Make sure the tape head is clean. Insert a music tape into the cassette player and select a side of the cassette which contains piano or violin strings. Rotate the tone control to the high position. Check the side of the tape head which has the adjustment screw with a spring on one side of the tape head ( FIG. 14). Insert a screwdriver blade to rotate or turn the azimuth adjustment screw. Sometimes a hole is found in the top cover of the auto- cassette player for azimuth adjustment.
FIG. 14. Adjust the azimuth screw with a tension spring for maximum sound in the speaker or on AC meter.
Turn the screwdriver left or right until the high frequency reproduction is the clearest. If readjusting the azimuth does not reproduce the high frequencies, check for a worn magnetic head, defective component in the audio circuits and a magnetized magnetic tape head. Demagnetize the tape head and try again.
The head azimuth screw can be accurately adjusted by inserting a 6.3 kHz or 10 kHz test cassette into the player. Connect a 4 or 8 ohm dummy resistance load across the head phone jack, line output, or the speaker terminals. Connect a high sensitivity AC voltmeter or FET-VOM across the dummy load. Playback the test tape with the volume at the proper level. Adjust the azimuth screw for maximum output reading on the meter. After completing the alignment, lock the screw with a screw lock, glue or paint.
FIG. 15. Insert a 10 kHz test cassette with 8 ohm load across headphone jack and ac voltmeter for correct azimuth alignment.
The tape speed in the cassette player might run slow or too fast. The cassette motor might contain a wow or flutter sound in the speaker with oil spots on the belt. Slow speeds can be caused by a stretched or loose motor drive belt. When the motor speed changes, the cassette player results in poor music reproduction. Clean up all belts, pulleys, dry bearings and capstan. If the motor is still running slow, make a tape speed adjustment.
A cassette motor might have a separate speed adjustment within a speed regulator circuit or on the rear bell of the motor. Play a standard test tape (3 kHz) and adjust the variable resistor on the motor or speed circuit for correct speed. Connect a frequency counter to the headphone jack, line output, or speaker terminals with a 4 or 8 ohm load resistor. Adjust the motor tape speed VR control to obtain an output of 3 kHz with a + or -10 Hz on the frequency counter ( FIG. 16). The speed regulator circuit might have a normal and a high speed adjustment. Use a 3 kHz cassette for normal speed and the 6.3 kHz cassette for the high speed adjustment.
FIG. 16. Check the tape motor speed with 3 kHz cassette and frequency meter connected to 8 ohm load resistor.
PHONO SPEED TESTS
The phonograph speed can be checked by a speed-strobe disk that is placed upon the turntable of the record player. The different 33, 45 and 78 RPM speeds will stand still with a strobe, neon or fluorescent light above the turntable. The electronic technician’s fluorescent bench light is ideal. When the speed stripes or bars stand still at any given speed, the turntable speed is normal. When the stripes or bars slowly goes backwards, the turntable is running slow. Likewise when the speed is too fast, the bars and stripes are slowly moving ahead. Check all three speeds with the strobe disk.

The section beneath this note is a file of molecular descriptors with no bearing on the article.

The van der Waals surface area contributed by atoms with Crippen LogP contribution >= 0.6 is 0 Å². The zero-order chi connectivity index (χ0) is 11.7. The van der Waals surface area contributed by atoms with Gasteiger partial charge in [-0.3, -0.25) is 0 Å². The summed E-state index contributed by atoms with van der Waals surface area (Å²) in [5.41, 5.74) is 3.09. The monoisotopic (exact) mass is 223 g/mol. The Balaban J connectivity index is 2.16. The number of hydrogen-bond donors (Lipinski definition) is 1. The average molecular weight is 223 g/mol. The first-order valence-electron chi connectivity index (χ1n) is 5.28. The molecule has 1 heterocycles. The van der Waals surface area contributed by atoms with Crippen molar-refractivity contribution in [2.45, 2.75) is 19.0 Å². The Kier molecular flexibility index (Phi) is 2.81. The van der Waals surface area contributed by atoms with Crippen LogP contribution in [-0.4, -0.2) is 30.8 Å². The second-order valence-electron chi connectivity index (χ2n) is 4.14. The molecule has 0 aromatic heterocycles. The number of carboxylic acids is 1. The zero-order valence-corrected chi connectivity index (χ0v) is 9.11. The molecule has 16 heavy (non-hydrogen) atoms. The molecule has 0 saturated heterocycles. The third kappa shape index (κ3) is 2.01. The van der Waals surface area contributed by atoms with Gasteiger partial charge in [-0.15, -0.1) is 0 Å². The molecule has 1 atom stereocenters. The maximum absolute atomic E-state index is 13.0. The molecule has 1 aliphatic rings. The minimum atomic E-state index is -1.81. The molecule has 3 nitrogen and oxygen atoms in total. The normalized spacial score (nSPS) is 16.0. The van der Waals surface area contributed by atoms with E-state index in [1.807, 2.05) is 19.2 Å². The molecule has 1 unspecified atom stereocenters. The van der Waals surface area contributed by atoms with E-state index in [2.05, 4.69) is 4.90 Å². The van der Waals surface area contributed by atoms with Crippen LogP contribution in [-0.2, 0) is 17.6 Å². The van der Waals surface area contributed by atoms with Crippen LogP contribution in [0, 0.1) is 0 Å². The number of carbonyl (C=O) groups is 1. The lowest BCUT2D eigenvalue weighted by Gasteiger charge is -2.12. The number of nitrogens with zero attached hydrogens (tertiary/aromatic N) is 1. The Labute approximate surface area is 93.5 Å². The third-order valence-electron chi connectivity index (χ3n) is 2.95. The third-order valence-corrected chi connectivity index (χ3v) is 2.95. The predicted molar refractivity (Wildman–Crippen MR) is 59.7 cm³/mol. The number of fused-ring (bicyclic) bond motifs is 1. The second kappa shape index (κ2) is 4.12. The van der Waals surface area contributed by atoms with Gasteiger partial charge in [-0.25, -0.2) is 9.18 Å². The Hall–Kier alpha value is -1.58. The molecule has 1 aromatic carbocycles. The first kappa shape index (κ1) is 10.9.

Adjust the motor speed control for the bars and stripes to stand still under .a strobe or fluorescent light ( FIG. 17). When no speed adjustments are found in the early models, the slow speed indicates a worn idler wheel, dry motor bearings or slippage of the belt on the rim of the turntable. A good cleanup of the idler, motor pulley and bearings might solve the slow speed problem. If not, replace the idler wheel, rubber tire or motor drive belt. Resurfacing the turntable rim with liquid rosin might prevent idler slippage.
FIG. 17. Adjust the speed control until the lines or bars standstill with overhead fluorescent light.
A commercial speed-strobe digital turntable speed readout uses digital graphics instead of hypnotic bars or stripes. The optical disc can check any strobe set speed with unsurpassed accuracy. The digital speed readout can check the 16, 35, 45 and 78 RPM turn table speed (model #32-10345). Order from:
PLAYBACK CASSETTE SENSITIVITY ADJUSTMENT
Always follow the manufacturer’s alignment procedures when making playback sensitivity, line-out Dolby NR level, bias current, playback gain and record gain adjustments. The playback sensitivity adjustment might also be called playback gain adjustment. These are usually located with preset controls after the preamp tape head transistors or IC components.
A Dolby NR calibration tape (400 Hz), 200 pwb m/m), (MTT-150 test cassette) might be used with a VTVM or FET-VOM and oscilloscope connected to the Dolby output test points. Adjust V304 and V404 for a certain manufacturer 580 to 590 mVs ( FIG. 18). In a Sanyo MX72OK cassette player the Dolby output adjustment was 580 mV. This play back adjustment actually selects a certain volume of sound to be placed in the Dolby and output circuits.
TAPE HEAD BIAS ADJUSTMENT
Although the small tape head within the portable cassette player might not have a separate control to adjust the bias current on the tape head, insert a 100 ohm resistor in series with the grounded head terminal. To make sure the bias oscillator is operating, take a waveform upon the ungrounded tape head terminal in record mode. A current test at the tape head can be made by taking a voltage measurement across the 100 ohm resistor.
FIG. 18. Block diagram of the playback sensitivity or gain adjustment (VR304) in a Sanyo MX720K cassette portable.
Place the cassette player in record mode. Measure the voltage across the 100 ohm resistor with a VTVM, FET-VOM or DMM. The tape head current should be between 5 to 65 mVs. Some players have test points at the tape head terminals for these type of tests. Simply adjust the bias controls from the bias oscillator for correct manufacturers mV measurement.
In larger cassette players that have Dolby circuits, connect the audio signal generator to the AUX input terminal. Connect the AC voltmeter to the output test points of Dolby IC. Load the deck with a normal tape and set the player in the recording mode. Adjust the input level with attenuator control until the meter reads an average 30 mV with a 1 kHz and 12.5 kHz signal from the generator. Record both audio signals on the tape.
FIG. 19. Adjust for correct head bias in each stereo channel.